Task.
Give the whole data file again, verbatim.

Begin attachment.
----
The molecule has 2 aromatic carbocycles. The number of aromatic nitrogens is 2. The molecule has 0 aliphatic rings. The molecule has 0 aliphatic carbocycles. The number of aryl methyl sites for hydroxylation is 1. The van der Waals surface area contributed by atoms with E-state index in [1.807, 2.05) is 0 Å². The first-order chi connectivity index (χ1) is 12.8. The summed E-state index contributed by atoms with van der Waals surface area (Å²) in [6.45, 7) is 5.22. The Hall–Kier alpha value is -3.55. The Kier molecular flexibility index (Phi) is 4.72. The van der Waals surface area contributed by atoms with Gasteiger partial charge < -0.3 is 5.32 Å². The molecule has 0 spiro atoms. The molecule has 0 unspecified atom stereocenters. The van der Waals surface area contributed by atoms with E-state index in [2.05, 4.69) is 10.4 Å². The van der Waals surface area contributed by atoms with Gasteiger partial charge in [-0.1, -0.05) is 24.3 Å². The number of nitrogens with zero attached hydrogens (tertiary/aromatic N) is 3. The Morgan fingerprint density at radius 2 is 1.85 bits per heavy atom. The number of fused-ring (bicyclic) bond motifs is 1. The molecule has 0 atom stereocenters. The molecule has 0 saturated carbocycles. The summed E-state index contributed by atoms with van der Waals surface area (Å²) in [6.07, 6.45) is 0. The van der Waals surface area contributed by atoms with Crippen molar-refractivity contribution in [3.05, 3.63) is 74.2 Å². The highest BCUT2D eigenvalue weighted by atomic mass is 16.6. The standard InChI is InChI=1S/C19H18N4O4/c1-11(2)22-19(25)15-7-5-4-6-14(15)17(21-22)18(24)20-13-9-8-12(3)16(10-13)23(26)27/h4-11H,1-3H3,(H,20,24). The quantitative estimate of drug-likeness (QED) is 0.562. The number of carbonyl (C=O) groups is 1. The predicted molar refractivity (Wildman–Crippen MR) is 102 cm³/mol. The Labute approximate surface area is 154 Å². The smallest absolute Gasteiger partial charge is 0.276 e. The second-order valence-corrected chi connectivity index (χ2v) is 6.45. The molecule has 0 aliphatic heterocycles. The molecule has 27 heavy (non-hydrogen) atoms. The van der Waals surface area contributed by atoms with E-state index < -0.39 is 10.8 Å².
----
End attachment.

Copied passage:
The molecule has 2 aromatic carbocycles. The number of aromatic nitrogens is 2. The molecule has 0 aliphatic rings. The molecule has 0 aliphatic carbocycles. The number of aryl methyl sites for hydroxylation is 1. The van der Waals surface area contributed by atoms with E-state index in [1.807, 2.05) is 0 Å². The first-order chi connectivity index (χ1) is 12.8. The summed E-state index contributed by atoms with van der Waals surface area (Å²) in [6.45, 7) is 5.22. The Hall–Kier alpha value is -3.55. The Kier molecular flexibility index (Phi) is 4.72. The van der Waals surface area contributed by atoms with Gasteiger partial charge < -0.3 is 5.32 Å². The molecule has 0 spiro atoms. The molecule has 0 unspecified atom stereocenters. The van der Waals surface area contributed by atoms with E-state index in [2.05, 4.69) is 10.4 Å². The van der Waals surface area contributed by atoms with Gasteiger partial charge in [-0.1, -0.05) is 24.3 Å². The number of nitrogens with zero attached hydrogens (tertiary/aromatic N) is 3. The Morgan fingerprint density at radius 2 is 1.85 bits per heavy atom. The number of fused-ring (bicyclic) bond motifs is 1. The molecule has 0 atom stereocenters. The molecule has 0 saturated carbocycles. The summed E-state index contributed by atoms with van der Waals surface area (Å²) in [6.07, 6.45) is 0. The van der Waals surface area contributed by atoms with Crippen molar-refractivity contribution in [3.05, 3.63) is 74.2 Å². The highest BCUT2D eigenvalue weighted by atomic mass is 16.6. The standard InChI is InChI=1S/C19H18N4O4/c1-11(2)22-19(25)15-7-5-4-6-14(15)17(21-22)18(24)20-13-9-8-12(3)16(10-13)23(26)27/h4-11H,1-3H3,(H,20,24). The quantitative estimate of drug-likeness (QED) is 0.562. The number of carbonyl (C=O) groups is 1. The predicted molar refractivity (Wildman–Crippen MR) is 102 cm³/mol. The Labute approximate surface area is 154 Å². The smallest absolute Gasteiger partial charge is 0.276 e. The second-order valence-corrected chi connectivity index (χ2v) is 6.45. The molecule has 0 aliphatic heterocycles. The molecule has 27 heavy (non-hydrogen) atoms. The van der Waals surface area contributed by atoms with E-state index < -0.39 is 10.8 Å².